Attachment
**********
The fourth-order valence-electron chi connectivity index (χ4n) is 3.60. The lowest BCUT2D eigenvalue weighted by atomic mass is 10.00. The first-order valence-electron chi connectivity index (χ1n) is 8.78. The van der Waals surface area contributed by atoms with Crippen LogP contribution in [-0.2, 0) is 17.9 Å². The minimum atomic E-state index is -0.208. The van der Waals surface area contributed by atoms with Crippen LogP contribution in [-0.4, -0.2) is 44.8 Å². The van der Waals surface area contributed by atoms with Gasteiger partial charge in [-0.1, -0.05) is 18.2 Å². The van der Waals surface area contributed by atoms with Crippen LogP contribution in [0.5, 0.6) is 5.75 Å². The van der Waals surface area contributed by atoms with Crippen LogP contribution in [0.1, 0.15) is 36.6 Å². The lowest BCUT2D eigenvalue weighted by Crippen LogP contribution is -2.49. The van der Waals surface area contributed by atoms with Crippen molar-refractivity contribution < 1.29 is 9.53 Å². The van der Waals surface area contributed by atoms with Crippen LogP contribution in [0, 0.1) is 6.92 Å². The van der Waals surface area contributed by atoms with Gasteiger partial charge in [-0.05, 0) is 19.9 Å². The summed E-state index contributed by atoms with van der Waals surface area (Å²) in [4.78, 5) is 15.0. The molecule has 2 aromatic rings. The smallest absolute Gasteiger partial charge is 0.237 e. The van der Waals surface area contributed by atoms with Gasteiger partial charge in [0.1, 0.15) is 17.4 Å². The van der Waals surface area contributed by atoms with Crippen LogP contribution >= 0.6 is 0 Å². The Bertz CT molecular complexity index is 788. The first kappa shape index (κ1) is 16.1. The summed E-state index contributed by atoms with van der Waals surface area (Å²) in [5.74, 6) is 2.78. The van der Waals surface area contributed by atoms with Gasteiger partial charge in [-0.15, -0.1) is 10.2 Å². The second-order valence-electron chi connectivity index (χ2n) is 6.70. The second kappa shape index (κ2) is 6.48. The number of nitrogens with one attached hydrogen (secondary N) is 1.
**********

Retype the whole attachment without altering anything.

The fourth-order valence-electron chi connectivity index (χ4n) is 3.60. The lowest BCUT2D eigenvalue weighted by atomic mass is 10.00. The first-order valence-electron chi connectivity index (χ1n) is 8.78. The van der Waals surface area contributed by atoms with Crippen LogP contribution in [-0.2, 0) is 17.9 Å². The minimum atomic E-state index is -0.208. The van der Waals surface area contributed by atoms with Crippen LogP contribution in [-0.4, -0.2) is 44.8 Å². The van der Waals surface area contributed by atoms with Gasteiger partial charge in [-0.1, -0.05) is 18.2 Å². The van der Waals surface area contributed by atoms with Crippen LogP contribution in [0.5, 0.6) is 5.75 Å². The van der Waals surface area contributed by atoms with Crippen LogP contribution in [0.1, 0.15) is 36.6 Å². The lowest BCUT2D eigenvalue weighted by Crippen LogP contribution is -2.49. The van der Waals surface area contributed by atoms with Crippen molar-refractivity contribution < 1.29 is 9.53 Å². The van der Waals surface area contributed by atoms with Crippen LogP contribution in [0, 0.1) is 6.92 Å². The van der Waals surface area contributed by atoms with Gasteiger partial charge in [-0.05, 0) is 19.9 Å². The summed E-state index contributed by atoms with van der Waals surface area (Å²) in [4.78, 5) is 15.0. The molecule has 2 aromatic rings. The smallest absolute Gasteiger partial charge is 0.237 e. The van der Waals surface area contributed by atoms with Gasteiger partial charge in [0.1, 0.15) is 17.4 Å². The van der Waals surface area contributed by atoms with Crippen LogP contribution >= 0.6 is 0 Å². The Bertz CT molecular complexity index is 788. The first kappa shape index (κ1) is 16.1. The summed E-state index contributed by atoms with van der Waals surface area (Å²) in [5.74, 6) is 2.78. The van der Waals surface area contributed by atoms with Gasteiger partial charge in [-0.15, -0.1) is 10.2 Å². The second-order valence-electron chi connectivity index (χ2n) is 6.70. The second kappa shape index (κ2) is 6.48. The number of nitrogens with one attached hydrogen (secondary N) is 1.